Multiple Chicken Deaths

Discussion in 'Predators and Pests' started by Farming Wife, Jun 27, 2016.

  1. Farming Wife

    Farming Wife Hatching

    Jun 27, 2016
    Carlisle, KY 40311
    [​IMG]Okay BYC, maybe you guys can help me out. My husband and I had around 40 hens and some roosters, about a month ago we went to the barn to let them out to free range (which we ALWAYS do) after we let them out we left and returned about an hour later to check on them, we try to check on them regularly while they forage during the day. As soon as we pulled into the farm drive we knew something was up, feathers were EVERYWHERE. We lost about 10-13 hens and are alpha rooster. After this incident we had nightly and early morning watches to try and kill whatever was harming our birds, we found nothing, no tracks or fur, nothing. After keeping the hens up for a week, I felt safe again and let them out and everything continued as normal.

    Well last week we moved our eight new pullets in with our large flock, we kept them in the pen for a few days as we usually do with new birds and then let them all out again. Everything went well until yesterday, we had been gone over the weekend to the lake and had a dear friend help us with the hens, he also raises chickens so he was the only guy I trust with my girls, Anyway when we returned Sunday afternoon all but one of our new pullets were dead.

    We're getting really discouraged since in our years doing this we've never had this happen. We have live traps set up currently and the girls are not allowed out till we catch whatever is harming them, we just cant afford to loose anymore. Please if you have any tips on catching whatever it is please leave a comment or message me, we are in great need here. Thanks everyone!

    PS: If this helps identify what killed the birds this is what we found: The dead birds we did find were only half eaten, some had their heads removed and others did not. All that was left behind mostly were just feathers, there wasn't even that much blood splatter.

  2. Farming Wife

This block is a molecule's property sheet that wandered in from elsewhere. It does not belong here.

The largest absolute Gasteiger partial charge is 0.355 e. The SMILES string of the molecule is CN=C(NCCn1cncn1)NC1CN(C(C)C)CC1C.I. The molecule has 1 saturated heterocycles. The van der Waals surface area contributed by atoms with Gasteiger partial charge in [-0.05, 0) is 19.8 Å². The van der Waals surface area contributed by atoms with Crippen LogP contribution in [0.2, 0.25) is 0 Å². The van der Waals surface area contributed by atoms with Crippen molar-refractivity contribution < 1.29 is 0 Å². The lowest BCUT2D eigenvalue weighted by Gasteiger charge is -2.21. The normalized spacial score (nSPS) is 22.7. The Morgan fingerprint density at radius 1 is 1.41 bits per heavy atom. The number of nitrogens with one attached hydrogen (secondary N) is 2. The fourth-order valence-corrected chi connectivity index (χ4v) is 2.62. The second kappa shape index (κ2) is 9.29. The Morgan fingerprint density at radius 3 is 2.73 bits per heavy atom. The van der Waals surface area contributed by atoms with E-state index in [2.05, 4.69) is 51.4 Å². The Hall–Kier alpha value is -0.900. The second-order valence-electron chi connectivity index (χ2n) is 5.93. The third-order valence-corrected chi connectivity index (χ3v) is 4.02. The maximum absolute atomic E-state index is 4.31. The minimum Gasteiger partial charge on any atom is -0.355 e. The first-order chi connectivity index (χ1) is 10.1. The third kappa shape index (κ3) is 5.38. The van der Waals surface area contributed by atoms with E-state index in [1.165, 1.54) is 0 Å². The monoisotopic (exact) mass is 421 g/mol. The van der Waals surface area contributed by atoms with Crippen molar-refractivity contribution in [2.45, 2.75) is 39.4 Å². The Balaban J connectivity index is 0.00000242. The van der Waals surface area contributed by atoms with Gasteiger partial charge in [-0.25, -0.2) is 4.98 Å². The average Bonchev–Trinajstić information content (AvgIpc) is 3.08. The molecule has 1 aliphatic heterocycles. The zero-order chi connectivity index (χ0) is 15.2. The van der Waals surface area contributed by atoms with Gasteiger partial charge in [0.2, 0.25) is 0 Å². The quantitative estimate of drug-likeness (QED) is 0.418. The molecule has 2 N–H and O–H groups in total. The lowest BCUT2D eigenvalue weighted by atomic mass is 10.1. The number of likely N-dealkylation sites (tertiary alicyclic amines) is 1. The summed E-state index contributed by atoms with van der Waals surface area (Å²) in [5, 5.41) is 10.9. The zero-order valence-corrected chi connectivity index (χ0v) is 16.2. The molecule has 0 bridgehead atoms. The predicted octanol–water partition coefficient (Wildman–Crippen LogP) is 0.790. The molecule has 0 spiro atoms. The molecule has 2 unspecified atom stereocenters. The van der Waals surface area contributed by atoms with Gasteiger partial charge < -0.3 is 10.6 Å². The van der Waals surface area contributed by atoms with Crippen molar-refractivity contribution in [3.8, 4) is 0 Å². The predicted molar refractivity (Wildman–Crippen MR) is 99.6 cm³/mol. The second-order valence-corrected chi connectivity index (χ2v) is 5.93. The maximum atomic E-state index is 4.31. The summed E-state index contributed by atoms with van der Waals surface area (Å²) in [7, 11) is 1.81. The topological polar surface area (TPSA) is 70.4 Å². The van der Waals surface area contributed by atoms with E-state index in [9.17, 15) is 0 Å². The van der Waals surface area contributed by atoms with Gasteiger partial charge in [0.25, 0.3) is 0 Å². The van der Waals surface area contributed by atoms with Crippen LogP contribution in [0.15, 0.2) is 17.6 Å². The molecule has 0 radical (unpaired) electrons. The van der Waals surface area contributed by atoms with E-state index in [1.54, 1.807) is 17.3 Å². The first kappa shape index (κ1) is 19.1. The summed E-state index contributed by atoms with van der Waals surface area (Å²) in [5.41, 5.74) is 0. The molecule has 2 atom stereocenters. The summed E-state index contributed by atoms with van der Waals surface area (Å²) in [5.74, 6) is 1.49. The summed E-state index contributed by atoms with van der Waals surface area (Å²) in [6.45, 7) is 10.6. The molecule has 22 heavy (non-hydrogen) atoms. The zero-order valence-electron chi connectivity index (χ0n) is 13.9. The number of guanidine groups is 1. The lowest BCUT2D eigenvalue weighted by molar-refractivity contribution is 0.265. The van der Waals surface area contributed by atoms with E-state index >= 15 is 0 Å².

Farming Wife Hatching

    Jun 27, 2016
    Carlisle, KY 40311
    We really can't afford a trail camera, though my husband and I have discussed it.. I feel so awful leaving them cooped up, its no way for them to live.. Though I will probably have to do so until this 'Chicken Killer' is dead or caught.. Thanks though
  3. This is hard, without actually being on site and looking for sign...the trail com is actually an awesome option. Lock the girls up, setup the cam and wait and see what's poking around and trying to get in.

    Originally I was thinking neighborhood dog(s). But when you posted, "partially eaten"...that could be a raccoon, or several.

    But nothing in your cage trap?

    Last edited: Jun 27, 2016
  4. Here's a post from My Coop Project thread:

    Protecting the Flock

    I know that I have posted about using cage traps to catch predators, but for the life of me...I cannot find it. So here it is again.


    I live in town. This is what I use to catch any culprits that might want to make a meal out of my chickens. The trap opening is 13 inches X 13 inches, and 36 inches in length. Once the predator steps on the treadle, the door closes and your predator problems are solved. Any one that keeps chickens should have at least a pair of these for quick use when predators stalk our birds. These traps are solid, well built and will last you for many years.